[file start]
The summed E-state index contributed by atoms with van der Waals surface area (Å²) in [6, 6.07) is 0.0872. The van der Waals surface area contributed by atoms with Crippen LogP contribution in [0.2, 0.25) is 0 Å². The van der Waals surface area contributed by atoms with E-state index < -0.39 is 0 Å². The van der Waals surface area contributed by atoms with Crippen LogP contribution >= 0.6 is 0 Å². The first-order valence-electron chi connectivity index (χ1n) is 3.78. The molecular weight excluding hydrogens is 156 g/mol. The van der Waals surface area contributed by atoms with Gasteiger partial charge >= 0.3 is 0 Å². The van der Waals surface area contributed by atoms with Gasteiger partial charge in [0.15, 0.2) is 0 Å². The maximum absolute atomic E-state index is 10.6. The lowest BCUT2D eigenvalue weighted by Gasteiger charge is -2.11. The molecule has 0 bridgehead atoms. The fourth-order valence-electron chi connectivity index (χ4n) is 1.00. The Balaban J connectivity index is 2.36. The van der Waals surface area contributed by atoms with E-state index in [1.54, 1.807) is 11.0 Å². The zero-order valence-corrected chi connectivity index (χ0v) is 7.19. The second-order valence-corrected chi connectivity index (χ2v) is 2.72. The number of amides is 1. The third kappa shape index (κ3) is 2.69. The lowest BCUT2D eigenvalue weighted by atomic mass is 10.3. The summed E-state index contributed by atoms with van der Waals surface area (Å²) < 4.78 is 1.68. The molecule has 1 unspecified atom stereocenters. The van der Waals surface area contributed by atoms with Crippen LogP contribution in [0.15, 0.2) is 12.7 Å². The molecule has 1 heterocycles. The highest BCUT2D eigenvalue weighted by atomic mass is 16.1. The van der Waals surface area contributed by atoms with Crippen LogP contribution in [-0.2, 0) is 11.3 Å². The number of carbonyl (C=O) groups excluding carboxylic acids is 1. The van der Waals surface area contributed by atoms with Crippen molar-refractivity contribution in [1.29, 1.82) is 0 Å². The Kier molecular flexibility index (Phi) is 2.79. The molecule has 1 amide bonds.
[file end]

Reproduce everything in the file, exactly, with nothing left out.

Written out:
The summed E-state index contributed by atoms with van der Waals surface area (Å²) in [6, 6.07) is 0.0872. The van der Waals surface area contributed by atoms with Crippen LogP contribution in [0.2, 0.25) is 0 Å². The van der Waals surface area contributed by atoms with E-state index < -0.39 is 0 Å². The van der Waals surface area contributed by atoms with Crippen LogP contribution >= 0.6 is 0 Å². The first-order valence-electron chi connectivity index (χ1n) is 3.78. The molecular weight excluding hydrogens is 156 g/mol. The van der Waals surface area contributed by atoms with Gasteiger partial charge >= 0.3 is 0 Å². The van der Waals surface area contributed by atoms with Gasteiger partial charge in [0.15, 0.2) is 0 Å². The maximum absolute atomic E-state index is 10.6. The lowest BCUT2D eigenvalue weighted by Gasteiger charge is -2.11. The molecule has 0 bridgehead atoms. The fourth-order valence-electron chi connectivity index (χ4n) is 1.00. The Balaban J connectivity index is 2.36. The van der Waals surface area contributed by atoms with E-state index in [1.54, 1.807) is 11.0 Å². The zero-order valence-corrected chi connectivity index (χ0v) is 7.19. The second-order valence-corrected chi connectivity index (χ2v) is 2.72. The number of amides is 1. The third kappa shape index (κ3) is 2.69. The lowest BCUT2D eigenvalue weighted by atomic mass is 10.3. The summed E-state index contributed by atoms with van der Waals surface area (Å²) < 4.78 is 1.68. The molecule has 1 unspecified atom stereocenters. The van der Waals surface area contributed by atoms with Crippen LogP contribution in [0.15, 0.2) is 12.7 Å². The molecule has 1 heterocycles. The highest BCUT2D eigenvalue weighted by atomic mass is 16.1. The van der Waals surface area contributed by atoms with Crippen LogP contribution in [-0.2, 0) is 11.3 Å². The number of carbonyl (C=O) groups excluding carboxylic acids is 1. The van der Waals surface area contributed by atoms with Crippen molar-refractivity contribution in [1.29, 1.82) is 0 Å². The Kier molecular flexibility index (Phi) is 2.79. The molecule has 1 amide bonds.